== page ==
Neverfear… Of course I couldn’t help myself but dig a little deeper, find the actual research paper, read the findings from the source itself and find out if the results of this study really that drastic.

So here are my findings:

The actual research paper, Physical Activity and Weight Gain Prevention, was published 24 March 2010 in the Journal of the American Medical Association. The study was conducted over 13 years and involved 34 079 healthy US women with a mean age of 54.2 years. The goal of the study was “to examine the association or different amounts of physical activity with long-term weight changes among women consuming a usual diet”

Physical activity was defined as recreational activities to include walking, hiking, jogging, running, bicycling, aerobic exercise, dance, use of exercise machines, yoga, stretching, toning, tennis, squash, racquetball, and swimming. There is no mention of what “usual diet” means, so one can make an educated guess that it consists of the USDA’s dietary guidelines, but as I said, the research paper does not specify.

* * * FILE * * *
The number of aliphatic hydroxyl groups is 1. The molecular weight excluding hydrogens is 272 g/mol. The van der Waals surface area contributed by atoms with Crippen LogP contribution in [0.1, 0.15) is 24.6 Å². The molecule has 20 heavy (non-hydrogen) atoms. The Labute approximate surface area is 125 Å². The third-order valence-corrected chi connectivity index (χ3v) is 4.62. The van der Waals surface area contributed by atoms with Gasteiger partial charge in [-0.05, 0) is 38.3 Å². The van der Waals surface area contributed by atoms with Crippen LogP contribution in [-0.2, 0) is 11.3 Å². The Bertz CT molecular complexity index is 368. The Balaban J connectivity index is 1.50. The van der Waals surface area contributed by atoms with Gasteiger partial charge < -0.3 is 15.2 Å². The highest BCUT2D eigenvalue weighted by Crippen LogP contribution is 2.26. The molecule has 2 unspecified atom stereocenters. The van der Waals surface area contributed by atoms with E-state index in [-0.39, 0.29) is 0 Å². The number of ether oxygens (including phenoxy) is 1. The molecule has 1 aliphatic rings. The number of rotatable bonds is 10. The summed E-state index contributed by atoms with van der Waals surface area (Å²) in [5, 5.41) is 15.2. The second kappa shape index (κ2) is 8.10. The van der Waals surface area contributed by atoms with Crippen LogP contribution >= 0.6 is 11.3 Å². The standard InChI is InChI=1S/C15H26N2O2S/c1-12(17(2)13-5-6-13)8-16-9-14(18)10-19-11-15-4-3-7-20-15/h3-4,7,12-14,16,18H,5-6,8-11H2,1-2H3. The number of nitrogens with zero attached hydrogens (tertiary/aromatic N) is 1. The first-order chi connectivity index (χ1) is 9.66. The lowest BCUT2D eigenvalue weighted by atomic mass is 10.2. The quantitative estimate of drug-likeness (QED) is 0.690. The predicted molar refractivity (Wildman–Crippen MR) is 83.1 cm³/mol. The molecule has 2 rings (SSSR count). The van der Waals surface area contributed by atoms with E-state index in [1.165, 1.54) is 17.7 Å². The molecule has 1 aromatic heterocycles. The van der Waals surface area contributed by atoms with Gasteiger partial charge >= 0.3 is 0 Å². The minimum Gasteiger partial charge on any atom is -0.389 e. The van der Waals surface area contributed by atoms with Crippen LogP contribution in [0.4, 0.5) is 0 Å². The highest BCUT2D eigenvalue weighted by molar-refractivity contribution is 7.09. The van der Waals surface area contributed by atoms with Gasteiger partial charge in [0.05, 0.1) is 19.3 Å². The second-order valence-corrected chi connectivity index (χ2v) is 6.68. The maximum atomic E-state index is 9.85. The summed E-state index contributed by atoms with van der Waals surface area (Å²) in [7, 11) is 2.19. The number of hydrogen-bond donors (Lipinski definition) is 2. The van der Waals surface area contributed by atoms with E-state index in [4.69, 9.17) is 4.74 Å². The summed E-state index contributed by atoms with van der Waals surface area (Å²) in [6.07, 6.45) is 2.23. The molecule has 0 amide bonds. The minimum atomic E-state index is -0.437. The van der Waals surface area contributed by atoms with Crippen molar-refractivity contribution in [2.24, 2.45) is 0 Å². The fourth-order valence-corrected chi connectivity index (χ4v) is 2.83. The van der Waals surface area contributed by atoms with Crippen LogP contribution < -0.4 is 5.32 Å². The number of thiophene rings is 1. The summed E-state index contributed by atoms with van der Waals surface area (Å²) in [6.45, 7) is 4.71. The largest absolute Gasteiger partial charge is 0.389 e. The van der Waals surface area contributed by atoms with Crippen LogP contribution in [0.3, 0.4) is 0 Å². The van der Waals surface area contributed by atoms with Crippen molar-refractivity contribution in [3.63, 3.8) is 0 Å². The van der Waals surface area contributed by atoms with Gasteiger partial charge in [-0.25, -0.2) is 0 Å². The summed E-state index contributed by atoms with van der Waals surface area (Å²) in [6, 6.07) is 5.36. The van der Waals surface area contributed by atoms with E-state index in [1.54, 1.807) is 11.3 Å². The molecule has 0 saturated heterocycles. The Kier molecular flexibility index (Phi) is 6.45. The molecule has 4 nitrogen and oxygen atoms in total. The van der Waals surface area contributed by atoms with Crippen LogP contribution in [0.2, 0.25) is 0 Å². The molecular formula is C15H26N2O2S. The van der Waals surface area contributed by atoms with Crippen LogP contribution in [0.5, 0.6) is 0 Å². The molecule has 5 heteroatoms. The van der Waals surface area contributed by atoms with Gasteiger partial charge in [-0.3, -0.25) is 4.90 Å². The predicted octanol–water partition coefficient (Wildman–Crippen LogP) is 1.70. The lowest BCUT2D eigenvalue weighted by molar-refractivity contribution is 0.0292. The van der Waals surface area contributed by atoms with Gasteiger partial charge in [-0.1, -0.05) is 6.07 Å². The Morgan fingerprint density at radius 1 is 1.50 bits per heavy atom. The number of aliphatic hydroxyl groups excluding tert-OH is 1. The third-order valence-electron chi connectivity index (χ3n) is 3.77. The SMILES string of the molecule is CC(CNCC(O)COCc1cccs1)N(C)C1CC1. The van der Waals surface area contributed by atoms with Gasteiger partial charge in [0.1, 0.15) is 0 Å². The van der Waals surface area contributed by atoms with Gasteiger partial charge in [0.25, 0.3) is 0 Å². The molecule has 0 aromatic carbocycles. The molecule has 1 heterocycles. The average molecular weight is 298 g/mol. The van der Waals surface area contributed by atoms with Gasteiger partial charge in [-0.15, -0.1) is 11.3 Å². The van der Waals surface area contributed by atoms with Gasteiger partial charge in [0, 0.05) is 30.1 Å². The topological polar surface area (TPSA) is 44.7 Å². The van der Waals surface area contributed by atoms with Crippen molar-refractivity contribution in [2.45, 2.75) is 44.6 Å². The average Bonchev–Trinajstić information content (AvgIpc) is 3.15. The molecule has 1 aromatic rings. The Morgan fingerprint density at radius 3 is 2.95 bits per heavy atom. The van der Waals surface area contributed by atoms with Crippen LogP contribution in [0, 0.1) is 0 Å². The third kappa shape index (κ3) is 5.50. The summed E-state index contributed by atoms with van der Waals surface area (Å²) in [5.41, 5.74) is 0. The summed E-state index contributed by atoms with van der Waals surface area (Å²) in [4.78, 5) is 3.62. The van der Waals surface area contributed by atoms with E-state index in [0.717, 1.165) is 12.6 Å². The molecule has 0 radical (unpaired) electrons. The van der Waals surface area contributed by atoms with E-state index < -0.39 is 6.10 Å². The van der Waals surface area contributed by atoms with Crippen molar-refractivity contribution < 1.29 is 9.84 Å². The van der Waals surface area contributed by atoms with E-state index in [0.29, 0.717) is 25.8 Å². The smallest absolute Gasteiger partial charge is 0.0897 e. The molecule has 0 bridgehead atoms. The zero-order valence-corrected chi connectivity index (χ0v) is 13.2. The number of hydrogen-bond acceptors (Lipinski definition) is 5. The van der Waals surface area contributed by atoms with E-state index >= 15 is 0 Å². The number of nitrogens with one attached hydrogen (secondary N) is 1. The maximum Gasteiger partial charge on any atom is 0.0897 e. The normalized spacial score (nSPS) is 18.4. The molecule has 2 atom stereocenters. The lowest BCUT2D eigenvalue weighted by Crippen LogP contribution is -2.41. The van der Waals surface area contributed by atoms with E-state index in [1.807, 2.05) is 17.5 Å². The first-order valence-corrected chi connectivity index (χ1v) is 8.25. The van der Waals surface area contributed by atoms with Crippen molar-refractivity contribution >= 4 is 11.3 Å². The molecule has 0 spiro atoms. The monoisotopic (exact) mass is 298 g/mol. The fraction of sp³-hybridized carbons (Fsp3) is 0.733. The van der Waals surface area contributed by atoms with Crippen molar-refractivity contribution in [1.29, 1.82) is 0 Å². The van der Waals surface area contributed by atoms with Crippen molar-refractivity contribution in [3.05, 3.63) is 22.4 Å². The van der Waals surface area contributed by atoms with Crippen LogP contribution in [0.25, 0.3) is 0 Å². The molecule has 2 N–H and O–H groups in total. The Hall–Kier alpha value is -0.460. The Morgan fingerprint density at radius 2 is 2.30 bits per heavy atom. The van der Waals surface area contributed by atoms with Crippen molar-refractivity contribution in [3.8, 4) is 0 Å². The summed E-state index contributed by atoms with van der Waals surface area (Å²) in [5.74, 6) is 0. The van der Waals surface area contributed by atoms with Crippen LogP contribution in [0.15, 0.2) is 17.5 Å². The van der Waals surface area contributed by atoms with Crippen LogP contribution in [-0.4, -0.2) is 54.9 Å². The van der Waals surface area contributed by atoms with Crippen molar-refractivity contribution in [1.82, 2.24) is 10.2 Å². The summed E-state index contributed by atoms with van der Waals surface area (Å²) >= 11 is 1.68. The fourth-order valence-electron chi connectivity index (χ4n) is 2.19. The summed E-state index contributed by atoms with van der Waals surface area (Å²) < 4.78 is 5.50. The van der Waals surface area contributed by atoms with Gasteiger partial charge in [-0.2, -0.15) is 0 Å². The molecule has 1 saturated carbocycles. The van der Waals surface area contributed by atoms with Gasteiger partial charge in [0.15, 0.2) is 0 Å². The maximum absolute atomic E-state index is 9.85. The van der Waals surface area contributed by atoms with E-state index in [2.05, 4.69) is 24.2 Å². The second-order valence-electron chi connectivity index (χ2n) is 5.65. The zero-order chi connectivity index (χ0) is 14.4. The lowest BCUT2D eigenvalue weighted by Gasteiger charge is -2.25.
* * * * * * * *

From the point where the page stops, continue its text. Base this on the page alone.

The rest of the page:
There are two main findings of the study:

(1) The rate of weight gain in this study was 2.6 kg (roughly 5 lbs) over 13 years. (I don’t want to take away from the importance of minimizing weight gain, but the impression I got from the hearsay, was that unless you workout for 1 hour per day, your weight will be out of control. 5 lbs over 13 years is definitely not out of control)